At Axios: Why it matters: The bulk of the human genome is noncoding regions, some of which play an important role in how genes are expressed. New tools are allowing scientists to test exactly how these elements — once called “junk DNA” — work, which could lead to new drug targets.
William Dembski: The big question, then, is whether CRISPR gene editing will allow for huge improvements of human and other animal forms via genetic enhancements. My prediction is that it won’t. Specifically, I predict that attempted enhancements of the human germ line using CRISPR gene editing will (1) quickly hit an “enhancement boundary” beyond which enhancements are no longer feasible and (2) prove self-canceling in the sense that intended benefits will be undone by unintended deficits.
Researchers: “Long disregarded as junk DNA or genomic dark matter, endogenous retroviruses (ERVs) have turned out to represent important components of the antiviral immune response. “
At Nature: “A new study in Nature underscores just how important noncoding DNA can be for human development. The authors show that deletions in a noncoding region of DNA on chromosome 2 cause severe congenital limb abnormalities. This is the first time a human disease has been definitively linked to mutations in noncoding DNA, says lead author Stefan Mundlos, head of the development and disease research group at the Max Planck Institute for Molecular Genetics in Berlin, Germany.”
He thinks there must be something “seriously wrong” with science if people keep looking for new functions for junk DNA. What’s “wrong,” so far as the rest of us can see, is that researchers keep finding new functions that formerly-junk DNA performs, so they keep looking. For the same reasons as fisherfolk return to the well-stocked lake.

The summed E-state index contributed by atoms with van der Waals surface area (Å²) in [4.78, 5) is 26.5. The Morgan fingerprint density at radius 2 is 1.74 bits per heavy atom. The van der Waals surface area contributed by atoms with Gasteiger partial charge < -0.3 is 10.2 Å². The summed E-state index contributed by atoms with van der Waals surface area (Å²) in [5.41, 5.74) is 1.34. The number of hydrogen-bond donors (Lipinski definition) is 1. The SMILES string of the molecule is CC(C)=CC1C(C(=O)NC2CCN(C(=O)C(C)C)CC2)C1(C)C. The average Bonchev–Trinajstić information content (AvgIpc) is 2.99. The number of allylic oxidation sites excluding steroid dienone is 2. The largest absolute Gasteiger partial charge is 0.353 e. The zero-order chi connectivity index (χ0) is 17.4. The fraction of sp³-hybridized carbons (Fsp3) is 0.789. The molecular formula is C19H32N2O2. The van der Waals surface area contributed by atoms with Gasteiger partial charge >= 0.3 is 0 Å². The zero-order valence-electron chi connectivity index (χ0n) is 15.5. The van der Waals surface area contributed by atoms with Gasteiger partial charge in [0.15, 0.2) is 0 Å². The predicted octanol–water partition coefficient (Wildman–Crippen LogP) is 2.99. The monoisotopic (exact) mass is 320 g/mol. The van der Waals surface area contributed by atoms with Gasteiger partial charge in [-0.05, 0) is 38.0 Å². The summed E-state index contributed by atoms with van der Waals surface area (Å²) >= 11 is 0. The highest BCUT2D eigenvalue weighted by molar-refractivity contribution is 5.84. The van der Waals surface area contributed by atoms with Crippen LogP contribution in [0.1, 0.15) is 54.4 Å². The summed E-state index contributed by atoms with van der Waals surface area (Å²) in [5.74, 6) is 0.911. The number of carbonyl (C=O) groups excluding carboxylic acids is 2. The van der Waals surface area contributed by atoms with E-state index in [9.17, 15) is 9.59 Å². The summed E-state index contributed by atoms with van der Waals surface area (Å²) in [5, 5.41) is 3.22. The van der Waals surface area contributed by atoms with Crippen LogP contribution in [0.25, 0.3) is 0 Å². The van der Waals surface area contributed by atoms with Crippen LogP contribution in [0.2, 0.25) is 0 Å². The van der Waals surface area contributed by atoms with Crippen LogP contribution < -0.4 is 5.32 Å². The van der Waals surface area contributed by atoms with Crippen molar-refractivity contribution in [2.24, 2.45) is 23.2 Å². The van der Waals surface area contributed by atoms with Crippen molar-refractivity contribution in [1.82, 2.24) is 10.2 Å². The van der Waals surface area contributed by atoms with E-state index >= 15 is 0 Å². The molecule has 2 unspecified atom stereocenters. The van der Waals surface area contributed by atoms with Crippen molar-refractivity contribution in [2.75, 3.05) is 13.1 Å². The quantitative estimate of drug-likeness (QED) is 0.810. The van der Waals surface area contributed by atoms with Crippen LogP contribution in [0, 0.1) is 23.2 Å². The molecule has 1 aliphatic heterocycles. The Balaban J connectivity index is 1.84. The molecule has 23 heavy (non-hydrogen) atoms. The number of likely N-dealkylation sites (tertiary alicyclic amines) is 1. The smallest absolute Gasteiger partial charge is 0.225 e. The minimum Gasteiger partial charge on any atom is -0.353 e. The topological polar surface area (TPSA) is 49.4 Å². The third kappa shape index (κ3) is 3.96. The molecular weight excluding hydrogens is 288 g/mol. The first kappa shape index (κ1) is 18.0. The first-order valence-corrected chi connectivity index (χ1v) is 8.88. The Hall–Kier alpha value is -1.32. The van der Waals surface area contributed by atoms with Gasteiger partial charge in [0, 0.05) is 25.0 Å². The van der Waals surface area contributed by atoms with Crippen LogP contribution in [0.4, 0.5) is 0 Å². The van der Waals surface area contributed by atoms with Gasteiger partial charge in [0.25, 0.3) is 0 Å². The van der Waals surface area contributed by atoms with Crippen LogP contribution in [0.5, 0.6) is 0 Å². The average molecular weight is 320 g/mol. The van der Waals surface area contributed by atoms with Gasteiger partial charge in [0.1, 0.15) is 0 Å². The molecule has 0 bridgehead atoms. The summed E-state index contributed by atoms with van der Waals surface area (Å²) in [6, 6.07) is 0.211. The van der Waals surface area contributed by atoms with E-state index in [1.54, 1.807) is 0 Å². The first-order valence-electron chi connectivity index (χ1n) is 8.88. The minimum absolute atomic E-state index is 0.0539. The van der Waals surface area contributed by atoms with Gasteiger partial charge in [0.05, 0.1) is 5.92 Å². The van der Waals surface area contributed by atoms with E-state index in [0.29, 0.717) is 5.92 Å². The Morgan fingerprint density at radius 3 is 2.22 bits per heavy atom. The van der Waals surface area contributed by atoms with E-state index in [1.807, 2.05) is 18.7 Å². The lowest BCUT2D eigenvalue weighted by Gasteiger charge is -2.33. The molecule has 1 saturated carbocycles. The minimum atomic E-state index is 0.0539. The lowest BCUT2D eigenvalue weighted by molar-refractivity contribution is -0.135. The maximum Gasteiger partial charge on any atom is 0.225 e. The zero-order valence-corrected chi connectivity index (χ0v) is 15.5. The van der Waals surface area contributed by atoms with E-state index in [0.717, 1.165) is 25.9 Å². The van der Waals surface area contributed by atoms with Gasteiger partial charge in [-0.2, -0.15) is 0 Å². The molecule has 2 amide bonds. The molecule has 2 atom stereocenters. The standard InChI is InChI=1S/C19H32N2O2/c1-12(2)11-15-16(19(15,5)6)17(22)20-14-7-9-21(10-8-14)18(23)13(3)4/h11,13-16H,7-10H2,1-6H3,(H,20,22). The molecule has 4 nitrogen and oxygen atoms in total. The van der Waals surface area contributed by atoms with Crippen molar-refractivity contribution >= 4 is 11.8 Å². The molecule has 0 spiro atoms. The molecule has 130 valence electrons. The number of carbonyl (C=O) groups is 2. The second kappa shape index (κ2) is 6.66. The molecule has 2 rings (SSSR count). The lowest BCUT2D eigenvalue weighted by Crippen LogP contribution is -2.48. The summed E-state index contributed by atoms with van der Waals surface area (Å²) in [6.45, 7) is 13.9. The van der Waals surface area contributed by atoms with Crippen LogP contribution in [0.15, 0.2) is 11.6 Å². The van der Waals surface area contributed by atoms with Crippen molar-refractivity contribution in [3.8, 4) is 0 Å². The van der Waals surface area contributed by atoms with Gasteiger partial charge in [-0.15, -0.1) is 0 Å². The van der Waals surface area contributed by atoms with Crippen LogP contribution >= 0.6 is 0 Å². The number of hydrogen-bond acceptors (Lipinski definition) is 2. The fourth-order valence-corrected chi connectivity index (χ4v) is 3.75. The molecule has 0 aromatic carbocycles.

Also: “The work revealed that the last surviving kākāpō population, isolated on an island off New Zealand for the last 10,000 years, has somehow purged deleterious mutations, despite the species’ low genetic diversity.” Hmm.
Sheldon: If I recall correctly, the original definition of “functional” was whether that piece of DNA was turned into a protein, which depended on finding a “start” and a “stop” codon. The Human Genome Project reported that some 90% of the human genome didn’t have these “start/stop” features, and hence was “non-functional”. [“Non-functional” underwent considerable revision later.]
If he wants to pick a fight with ENCODE, grab a seat.
At Nature: “Likewise, the number of publications about such elements also grew in the period covered by our data set. For example, there are thousands of papers on non-coding RNAs, which regulate gene expression.” We also learn the possible origin of the term “junk DNA.”
But wasn’t a vast pile of junk DNA supposed to be one of the Great Proofs of Darwinism in the DNA? Funny, no one suggests that the constant diminution of the pile is evidence against the theory that its presence was supposed to be evidence for. Now why do you think that might be?
At The Conversation on junk DNA: Bewilderingly, scientists found that the non-coding genome was actually responsible for the majority of information that impacted disease development in humans. Such findings have made it clear that the non-coding genome is actually far more important than previously thought.
Researchers: Formerly thought to be “junk DNA,” miRNAs are now known to affect gene expression by preventing messenger RNA from making proteins.
Behe: The authors imply that since no reason is known why, say, DNA should be synthesized discontinuously on the lagging strand, then no good reason in fact exists. Yet not long ago the same sort of fallacious argument from ignorance was made concerning “junk DNA.”
They said it. We didn’t. “Blowing the dogma out of the water”
Helder: The ENCODE III teams did not retreat in the face of pressure from doctrinaire evolutionists. They continued to make their observations and to let the evidence speak for itself.